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Stability of Treprostinil With Diluents and Medications

Aimee Doran


Erick Borg

K. Rollins

Ken Phares

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Conference: 2018 PHA International PH Conference & Scientific Sessions

Release Date: 07.28.2018

Presentation Type: Abstracts

File Download: Conference 2018_1010

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2018 International PH Conference and Scientific SeAbstract presented at the 2018 International PH Conference and Scientific Sessions in Orlando, Fla., June 28-July 1, 2018.

Background

Parenteral treprostinil (TRE) is indicated for the treatment of pulmonary arterial hypertension (PAH) to diminish symptoms associated with exercise. Pivotal studies with subcutaneous TRE included 470 patients with New York Heart Association functional class II (11%), III (81%), or IV (7%) PAH, with a mean age of 45 (range: 9 to 75) years. A number of studies have evaluated the effects of parenteral TRE on functional status, hemodynamics, and survival in pediatric patients with pulmonary vascular disease. The safety and efficacy of intravenous (IV) TRE in neonates with persistent pulmonary hypertension is currently being evaluated in a randomized, placebo-controlled, Phase II study (NCT02261883). Lack of data demonstrating stability of TRE with diluents and IV medications commonly used in the adult, pediatric, and neonatal PAH inpatient populations complicates the ability of health care teams to make decisions. These high-risk populations may have central line access issues or caloric needs, necessitating co-administration of IV medications and use of dextrose solutions. The purpose of this study was to evaluate the chemical and physical stability of TRE over time, when diluted in 5/10% dextrose in water (D5/D10W), and when individually combined in normal saline (NS) with IV inotropes and other medications commonly used in the critical care setting.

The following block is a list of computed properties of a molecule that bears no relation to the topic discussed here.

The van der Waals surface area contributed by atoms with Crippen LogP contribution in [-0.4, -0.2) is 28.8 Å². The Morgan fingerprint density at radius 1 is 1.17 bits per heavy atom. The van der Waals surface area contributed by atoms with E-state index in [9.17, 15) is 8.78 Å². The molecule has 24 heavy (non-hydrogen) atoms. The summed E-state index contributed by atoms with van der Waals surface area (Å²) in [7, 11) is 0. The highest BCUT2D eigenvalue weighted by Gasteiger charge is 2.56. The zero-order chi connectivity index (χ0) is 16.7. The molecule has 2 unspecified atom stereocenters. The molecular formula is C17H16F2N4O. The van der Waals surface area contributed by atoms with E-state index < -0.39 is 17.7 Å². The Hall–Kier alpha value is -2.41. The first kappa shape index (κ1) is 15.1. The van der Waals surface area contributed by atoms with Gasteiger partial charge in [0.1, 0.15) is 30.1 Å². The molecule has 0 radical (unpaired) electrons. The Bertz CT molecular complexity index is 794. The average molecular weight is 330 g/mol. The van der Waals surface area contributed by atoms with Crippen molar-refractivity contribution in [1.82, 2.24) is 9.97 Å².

Methods

TRE was diluted to three concentrations (0.00025, 0.004, and 0.13 mg/mL) with D5/D10W and stored at 25°C/60% relative humidity. Samples were evaluated for stability at 24 and 54 hours (hr). TRE (0.4 mg/mL) was combined with heparin (20 units/mL) in NS and stored at ambient conditions (20 to 23°C). Samples were evaluated for stability at 24 and 52 hr. TRE was individually combined with eleven IV medications at lower and/or higher concentrations in NS and stored at ambient conditions. Samples were evaluated for stability at 18 and 24 hr. Physical stability was evaluated by visual assessment for appearance of precipitation or color change. Chemical stability was evaluated by assay comparison to initial medication concentration(s) using high-performance liquid chromatography.

Results

• Three concentrations of TRE (0.00025, 0.004, and 0.13mg/mL) diluted in D5W or D10W were chemically and physically stable to 54 hr. • TRE (0.4 mg/mL) with heparin (20 units/mL) was chemically and physically stable to 52 hr in NS. • Lower-concentration TRE (0.4mg/mL) was chemically and physically stable to 24 hr in NS with: dexmedetomidine (4 µg/mL), dobutamine (1 mg/mL), fentanyl (10 µg/mL), furosemide (1.5 mg/mL), midazolam (0.1 mg/mL), milrinone (0.2 mg/mL), morphine (5 mg/mL), norepinephrine (16 µg/mL), and vasopressin (2 units/mL). • Higher-concentration TRE (1 mg/mL) was chemically and physically stable to 24 hr in NS with: dexmedetomidine (4 µg/mL), dobutamine (8 mg/mL), fentanyl (50 µg/mL), furosemide (10 mg/mL), midazolam (5 mg/mL), milrinone (1 mg/mL), morphine (5 mg/mL), and norepinephrine (80 µg/mL). • Lower-concentration TRE (0.4 mg/mL) with dopamine (1.6 mg/mL) was chemically and physically stable to 18 hr in NS. Higher-concentration TRE (1 mg/mL) with dopamine (40 mg/mL) was not physically or chemically stable. • TRE (0.4 and 1 mg/mL) and epinephrine (8 and 90 µg/mL) stability was inconclusive due to epinephrine standard degradation.

Conclusions

TRE was chemically and physically stable to 52 hr at 25°C/60% relative humidity when diluted in D5W or D10W. TRE and eleven IV medications were chemically and physically stable to various time points at ambient conditions when combined in NS. The compatibility of TRE with epinephrine warrants further evaluation, due to inconclusive results from the reference standard.